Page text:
How JustAnswer Works:
  • Ask an Expert
    Experts are full of valuable knowledge and are ready to help with any question. Credentials confirmed by a Fortune 500 verification firm.
  • Get a Professional Answer
    Via email, text message, or notification as you wait on our site. Ask follow up questions if you need to.
  • 100% Satisfaction Guarantee
    Rate the answer you receive.
Ask bigduckontax Your Own Question
bigduckontax
bigduckontax, Accountant
Category: Tax
Satisfied Customers: 4427
Experience:  FCCA FCMA CGMA ACIS
75394688
Type Your Tax Question Here...
bigduckontax is online now

Rental income tax. Please when answering number your

Resolved Question:

Rental income tax. Please when answering number your answers:)))
1)What rental income tax advantages do you get on property limited Company and what are the changes that are going to accur relating property limited company in the upcoming New Years.
2)what are the tax rates current on
rental income and how is it worked out. For example in rental income is your tax % after a threshold always the same or is it like vat the higher you earn the higher the %? And can you please state the ranges of rental income and tax % if so.
3)finally when a property is sold and money is transfered to your bank account what must you do in order to not be taxed
Thank you
Submitted: 6 months ago.
Category: Tax
Expert:  bigduckontax replied 6 months ago.

Hello, I am Keith, one of the experts on Just Answer, and pleased to be able to help you with your question.

1. Limited companies are taxed under the Corporation Tax (CT) regime, currently 19%. Companies are not subject to the Capital Gains Tax (CGT) regime. Any capital gains of losses being passed through the company's trading account. Currently the UK is regarded a tax haven in the EU with its low rate of CT. Whether this rate can be sustained post Britexit is a moot point and there has already been adverse media comment on the subject.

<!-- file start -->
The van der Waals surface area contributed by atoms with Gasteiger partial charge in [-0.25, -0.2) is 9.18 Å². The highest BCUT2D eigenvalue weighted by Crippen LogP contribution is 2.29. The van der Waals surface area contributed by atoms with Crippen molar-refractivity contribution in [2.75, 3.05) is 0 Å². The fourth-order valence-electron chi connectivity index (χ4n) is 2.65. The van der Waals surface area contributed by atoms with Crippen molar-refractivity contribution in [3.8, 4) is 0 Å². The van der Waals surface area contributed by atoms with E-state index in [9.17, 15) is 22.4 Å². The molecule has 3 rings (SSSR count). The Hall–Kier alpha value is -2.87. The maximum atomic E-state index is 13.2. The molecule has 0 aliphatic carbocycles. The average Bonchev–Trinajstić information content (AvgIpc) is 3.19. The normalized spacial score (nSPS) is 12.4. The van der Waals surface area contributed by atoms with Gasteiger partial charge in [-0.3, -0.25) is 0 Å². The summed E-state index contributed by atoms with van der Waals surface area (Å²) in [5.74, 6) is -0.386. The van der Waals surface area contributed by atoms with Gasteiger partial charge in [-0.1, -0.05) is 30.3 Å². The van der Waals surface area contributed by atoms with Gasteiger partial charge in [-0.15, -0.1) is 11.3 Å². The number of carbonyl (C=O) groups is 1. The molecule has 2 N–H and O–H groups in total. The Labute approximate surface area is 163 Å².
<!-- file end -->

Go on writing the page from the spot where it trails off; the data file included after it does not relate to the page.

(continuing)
2. Taxable rental income is reduced by various expenses. Examples are [source: Which]:

'The most common types of expenses you can deduct are:

  • water rates, council tax, gas and electricity
  • contents insurance
  • costs of services, including the wages of gardeners and cleaners (as part of the rental agreement)
  • letting agents' fees
  • legal fees for lets of a year or less, or for renewing a lease of less than 50 years
  • accountant’s fees
  • rents, ground rents and service charges
  • direct costs such as phone calls, stationery and advertising for new tenants

The expense should be incurred wholly and exclusively as a result of renting out your property.'

There are no ranges of income for tax purposes. For individuals it depends upon personal circumstances whether higher tax rates are imposed.

3. You will be taxed on the gain under CGT rules. You have a non cumulative Annual Exempt Amount (AEA), currently 11.3K, to offset any gains. CGT rates deffer depending on the type of property. For residential it is 18% or 28%, otherwise 10% or 20%. In each case it is a combination of rates depending on the individuals' income including the gain in the year of disposal. Companies merely incorporate the gain in their trading accounts and have no AEA.

I do hope that you have found my reply of assistance.

Customer: replied 6 months ago.
Thank you Keith, for my 2) question my wording was wrong,
After expenditures, is the % tax the same.
Expert:  bigduckontax replied 6 months ago.

It depends if the rental income plus your other income pushes you into the 40% or even the 45% [unlikely] tax bracket. The 40% bracket starts at 33.5K. Remember, if you are a citizen of an EEA country, then you have a Personal Allowance (PA), currently 11.5K, to offset income.

Please be so kind as to rate me before you leave the Just Answer site.

Customer: replied 6 months ago.
I'll give 5 stars :)
Expert:  bigduckontax replied 6 months ago.

That is so kind, I await your rating.

bigduckontax and other Tax Specialists are ready to help you
Expert:  bigduckontax replied 5 months ago.

Thank you for your support.